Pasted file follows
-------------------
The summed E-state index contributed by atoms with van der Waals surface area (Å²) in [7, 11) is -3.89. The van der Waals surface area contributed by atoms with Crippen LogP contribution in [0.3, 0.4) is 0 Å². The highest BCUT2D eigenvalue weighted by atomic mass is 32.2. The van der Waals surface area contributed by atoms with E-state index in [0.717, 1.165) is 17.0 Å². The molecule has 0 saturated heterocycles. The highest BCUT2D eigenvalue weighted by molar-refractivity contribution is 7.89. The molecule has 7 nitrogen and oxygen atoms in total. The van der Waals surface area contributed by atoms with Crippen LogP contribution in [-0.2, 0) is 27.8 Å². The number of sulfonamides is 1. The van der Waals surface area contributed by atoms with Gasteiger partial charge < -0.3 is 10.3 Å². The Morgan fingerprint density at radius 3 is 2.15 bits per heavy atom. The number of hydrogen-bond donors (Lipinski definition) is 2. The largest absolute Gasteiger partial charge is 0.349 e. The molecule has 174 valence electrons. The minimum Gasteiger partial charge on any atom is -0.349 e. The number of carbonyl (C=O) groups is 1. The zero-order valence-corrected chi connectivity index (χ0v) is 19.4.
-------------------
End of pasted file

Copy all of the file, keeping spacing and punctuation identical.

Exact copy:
The summed E-state index contributed by atoms with van der Waals surface area (Å²) in [7, 11) is -3.89. The van der Waals surface area contributed by atoms with Crippen LogP contribution in [0.3, 0.4) is 0 Å². The highest BCUT2D eigenvalue weighted by atomic mass is 32.2. The van der Waals surface area contributed by atoms with E-state index in [0.717, 1.165) is 17.0 Å². The molecule has 0 saturated heterocycles. The highest BCUT2D eigenvalue weighted by molar-refractivity contribution is 7.89. The molecule has 7 nitrogen and oxygen atoms in total. The van der Waals surface area contributed by atoms with Crippen LogP contribution in [-0.2, 0) is 27.8 Å². The number of sulfonamides is 1. The van der Waals surface area contributed by atoms with Gasteiger partial charge < -0.3 is 10.3 Å². The Morgan fingerprint density at radius 3 is 2.15 bits per heavy atom. The number of hydrogen-bond donors (Lipinski definition) is 2. The largest absolute Gasteiger partial charge is 0.349 e. The molecule has 174 valence electrons. The minimum Gasteiger partial charge on any atom is -0.349 e. The number of carbonyl (C=O) groups is 1. The zero-order valence-corrected chi connectivity index (χ0v) is 19.4.